What Should I Do if My NuvaRing Falls Out?

Can My NuvaRing Break?

NuvaRing Falls Out
My NuvaRing Fell Out. Photo © 2016 Dawn Stacey

Why NuvaRing?

Many women enjoy the convenience of using NuvaRing. This hormonal contraceptive is a super effective, method of birth control that you only need to use once a month. Women love that once NuvaRing is inserted, you can forget about your birth control for three whole weeks!

But, as with any birth control method, how well NuvaRing works at preventing pregnancy directly relies on you using it properly.

So, if you use NuvaRing (or plan to), it is important that you know how to use it correctly and what to do just incase your NuvaRing fell out (or you forgot to take it out).

Why Can The NuvaRing Fall Out?

NuvaRing may slip out when:

  • You take out a tampon
  • If you strain while having a bowel movement
  • You have sex

So, it is important that you check after any of these events to make sure that your NuvaRing didn't fall out. It may also be helpful to know that if you have a condition that affects the vagina, like a prolapsed (dropped) uterus, it may be more likely that your NuvaRing will fall out. If it seems like your NuvaRing falls out a lot, you should talk to your doctor to see if there may be a better contraceptive method for you.

My NuvaRing Fell Out!

So, what happens if you suddenly discover that your NuvaRing fell out? Well, first of all, don't panic! It's time for some quick thinking and action.

If your NuvaRing fell out and it's been less than three hours:
If it has been out less than three hours since your NuvaRing fell out, you should still be protected against an unintended pregnancy.

  1. Simply take the Nuvaring that has fallen out and rinse it clean with cool-to-lukewarm water (not hot).
  2. Wash and dry your hands.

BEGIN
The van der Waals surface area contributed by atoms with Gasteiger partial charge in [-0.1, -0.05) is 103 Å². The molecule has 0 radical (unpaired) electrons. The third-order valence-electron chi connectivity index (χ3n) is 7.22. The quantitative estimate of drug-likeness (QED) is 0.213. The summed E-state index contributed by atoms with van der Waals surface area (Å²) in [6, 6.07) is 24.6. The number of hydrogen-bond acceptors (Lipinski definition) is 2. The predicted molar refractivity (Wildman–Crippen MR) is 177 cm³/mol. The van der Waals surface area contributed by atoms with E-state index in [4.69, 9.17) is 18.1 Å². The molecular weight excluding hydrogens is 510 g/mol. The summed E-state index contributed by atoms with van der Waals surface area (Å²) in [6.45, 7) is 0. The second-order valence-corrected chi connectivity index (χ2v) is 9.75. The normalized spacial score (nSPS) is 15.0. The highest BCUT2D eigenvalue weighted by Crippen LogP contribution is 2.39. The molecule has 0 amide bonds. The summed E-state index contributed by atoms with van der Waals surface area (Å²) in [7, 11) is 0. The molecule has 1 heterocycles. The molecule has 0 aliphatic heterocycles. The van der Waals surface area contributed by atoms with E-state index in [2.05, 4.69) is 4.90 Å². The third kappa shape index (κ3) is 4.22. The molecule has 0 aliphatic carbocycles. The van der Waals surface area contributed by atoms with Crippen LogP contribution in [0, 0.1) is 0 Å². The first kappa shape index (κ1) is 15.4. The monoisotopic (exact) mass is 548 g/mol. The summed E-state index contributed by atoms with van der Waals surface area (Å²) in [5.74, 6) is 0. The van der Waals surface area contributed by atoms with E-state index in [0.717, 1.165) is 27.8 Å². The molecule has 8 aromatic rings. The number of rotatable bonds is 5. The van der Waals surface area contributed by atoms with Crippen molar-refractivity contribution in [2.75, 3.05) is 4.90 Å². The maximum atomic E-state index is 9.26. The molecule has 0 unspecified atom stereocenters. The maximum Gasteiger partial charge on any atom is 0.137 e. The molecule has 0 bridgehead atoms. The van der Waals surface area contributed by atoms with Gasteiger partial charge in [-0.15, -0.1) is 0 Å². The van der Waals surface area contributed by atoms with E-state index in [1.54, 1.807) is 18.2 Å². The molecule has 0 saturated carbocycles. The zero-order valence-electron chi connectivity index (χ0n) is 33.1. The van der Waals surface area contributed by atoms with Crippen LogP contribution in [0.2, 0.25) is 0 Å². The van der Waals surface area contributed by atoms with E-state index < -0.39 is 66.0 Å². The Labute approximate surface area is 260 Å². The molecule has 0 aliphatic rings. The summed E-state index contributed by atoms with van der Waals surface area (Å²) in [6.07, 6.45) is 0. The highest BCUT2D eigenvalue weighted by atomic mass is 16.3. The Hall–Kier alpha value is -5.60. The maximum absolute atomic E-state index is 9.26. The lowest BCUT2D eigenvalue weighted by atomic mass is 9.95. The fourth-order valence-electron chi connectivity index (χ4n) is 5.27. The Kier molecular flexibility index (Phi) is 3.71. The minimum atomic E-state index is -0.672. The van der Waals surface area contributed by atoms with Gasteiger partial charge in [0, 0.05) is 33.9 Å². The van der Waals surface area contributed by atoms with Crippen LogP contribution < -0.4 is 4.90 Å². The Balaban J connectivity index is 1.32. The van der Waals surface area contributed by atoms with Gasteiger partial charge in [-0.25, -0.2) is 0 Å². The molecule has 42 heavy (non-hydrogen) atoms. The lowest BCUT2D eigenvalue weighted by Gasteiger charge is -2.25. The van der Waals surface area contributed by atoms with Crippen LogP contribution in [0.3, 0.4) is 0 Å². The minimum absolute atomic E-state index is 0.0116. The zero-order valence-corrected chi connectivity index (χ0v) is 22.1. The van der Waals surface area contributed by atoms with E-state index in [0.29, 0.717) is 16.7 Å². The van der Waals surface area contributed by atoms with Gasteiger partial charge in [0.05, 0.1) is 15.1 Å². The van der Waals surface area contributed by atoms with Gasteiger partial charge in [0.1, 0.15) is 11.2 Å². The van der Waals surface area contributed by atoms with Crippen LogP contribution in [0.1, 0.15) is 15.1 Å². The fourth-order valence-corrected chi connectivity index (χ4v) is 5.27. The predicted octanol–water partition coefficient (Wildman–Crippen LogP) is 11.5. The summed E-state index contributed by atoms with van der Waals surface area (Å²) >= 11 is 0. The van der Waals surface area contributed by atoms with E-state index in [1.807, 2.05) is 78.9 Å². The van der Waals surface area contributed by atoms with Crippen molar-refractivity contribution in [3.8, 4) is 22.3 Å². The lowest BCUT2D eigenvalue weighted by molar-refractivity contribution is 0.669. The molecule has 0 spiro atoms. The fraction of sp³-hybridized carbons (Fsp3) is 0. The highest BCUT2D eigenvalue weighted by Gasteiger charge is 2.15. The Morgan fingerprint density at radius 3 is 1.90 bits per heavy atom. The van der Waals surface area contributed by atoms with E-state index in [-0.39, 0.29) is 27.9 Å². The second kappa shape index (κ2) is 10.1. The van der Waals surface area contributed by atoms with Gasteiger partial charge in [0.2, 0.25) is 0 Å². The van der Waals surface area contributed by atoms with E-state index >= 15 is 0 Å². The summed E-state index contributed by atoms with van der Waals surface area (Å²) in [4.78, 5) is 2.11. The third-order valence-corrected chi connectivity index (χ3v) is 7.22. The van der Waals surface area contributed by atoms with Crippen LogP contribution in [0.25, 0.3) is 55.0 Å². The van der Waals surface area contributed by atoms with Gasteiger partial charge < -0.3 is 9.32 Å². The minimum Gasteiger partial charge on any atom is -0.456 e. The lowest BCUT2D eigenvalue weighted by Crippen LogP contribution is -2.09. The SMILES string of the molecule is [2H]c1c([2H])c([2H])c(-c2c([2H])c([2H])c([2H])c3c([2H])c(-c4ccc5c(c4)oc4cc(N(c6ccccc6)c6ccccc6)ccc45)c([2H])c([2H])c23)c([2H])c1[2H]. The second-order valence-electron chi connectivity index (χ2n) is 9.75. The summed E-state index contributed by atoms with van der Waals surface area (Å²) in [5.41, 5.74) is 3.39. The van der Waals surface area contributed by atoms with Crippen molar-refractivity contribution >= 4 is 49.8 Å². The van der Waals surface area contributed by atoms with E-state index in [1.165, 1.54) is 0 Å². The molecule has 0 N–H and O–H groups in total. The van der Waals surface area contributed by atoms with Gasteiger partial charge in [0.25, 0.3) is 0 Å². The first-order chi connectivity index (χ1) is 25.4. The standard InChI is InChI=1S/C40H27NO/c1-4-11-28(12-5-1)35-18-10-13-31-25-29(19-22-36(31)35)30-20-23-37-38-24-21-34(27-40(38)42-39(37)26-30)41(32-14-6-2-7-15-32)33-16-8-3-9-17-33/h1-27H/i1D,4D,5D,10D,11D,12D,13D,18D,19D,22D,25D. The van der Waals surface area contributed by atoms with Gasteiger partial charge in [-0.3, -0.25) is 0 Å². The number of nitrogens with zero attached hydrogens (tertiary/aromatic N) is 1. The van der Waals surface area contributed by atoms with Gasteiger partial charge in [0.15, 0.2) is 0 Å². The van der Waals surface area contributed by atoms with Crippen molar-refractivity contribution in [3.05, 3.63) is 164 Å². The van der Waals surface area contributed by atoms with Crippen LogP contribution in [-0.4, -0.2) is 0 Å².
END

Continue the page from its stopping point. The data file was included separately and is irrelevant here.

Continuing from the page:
1. Then, reinsert the same NuvaRing as soon as possible. Now this is important: make sure that you reinsert your NuvaRing within three hours of it falling out.
  2. If you have lost the NuvaRing, you can insert a new one -- just make sure to stay on the same schedule that you would have followed if you were still using the lost NuvaRing (so if you are in Week 2, still consider yourself to be in week 2). 

If your NuvaRing fell out more than three hours ago:

  • And This Happens During Week 1 or Week 2:
    1. Your NuvaRing's effectiveness may be compromised (meaning, it may not work anymore).
    2. You should still reinsert the NuvaRing as soon as you remember.
    3. But, just to be safe, make sure that you use a backup method of birth control (such as male condoms or spermicide) until the NuvaRing that you have just reinserted has been in place for seven days in a row.
    4. Make sure that you read the insert that comes inside your NuvaRing package for more detailed information about NuvaRing use, risks, and effectiveness.
  • Or This Happens During Week 3: Throw away the NuvaRing that fell out and choose one of the following two options:
    1. Insert a new NuvaRing immediately. This will start your next three-week use cycle (so once you insert the NuvaRing, consider it Day 1 of week 1).  If you choose this option, you may not have a period from your previous cycle, but spotting or breakthrough bleeding may occur.
    2. You can wait, but you need to insert a new NuvaRing no later than seven days from the time that your old NuvaRing fell out. Your may have your period during this time. You should also use a back-up birth control method until the new ring has been used for seven days.

    What If My NuvaRing Breaks?

    It is also possible that your NuvaRing may break -- so it will no longer be in a complete circle. This does not affect the NuvaRing from releasing its hormones. As long as the NuvaRing stays in your vagina, it will still be effective at preventing pregnancy. But, if your NuvaRing breaks and falls out of your vagina, just throw it away. Depending on how much time has gone by since it has fallen out, follow the instructions above.

    Source:

    Kubba A, Lete I, Briggs P. "NuvaRing: A vaginal contraceptive." Trends in Urology, Gynaecology & Sexual Health. 2010; 15(1):17-22. Accessed via private subscription.

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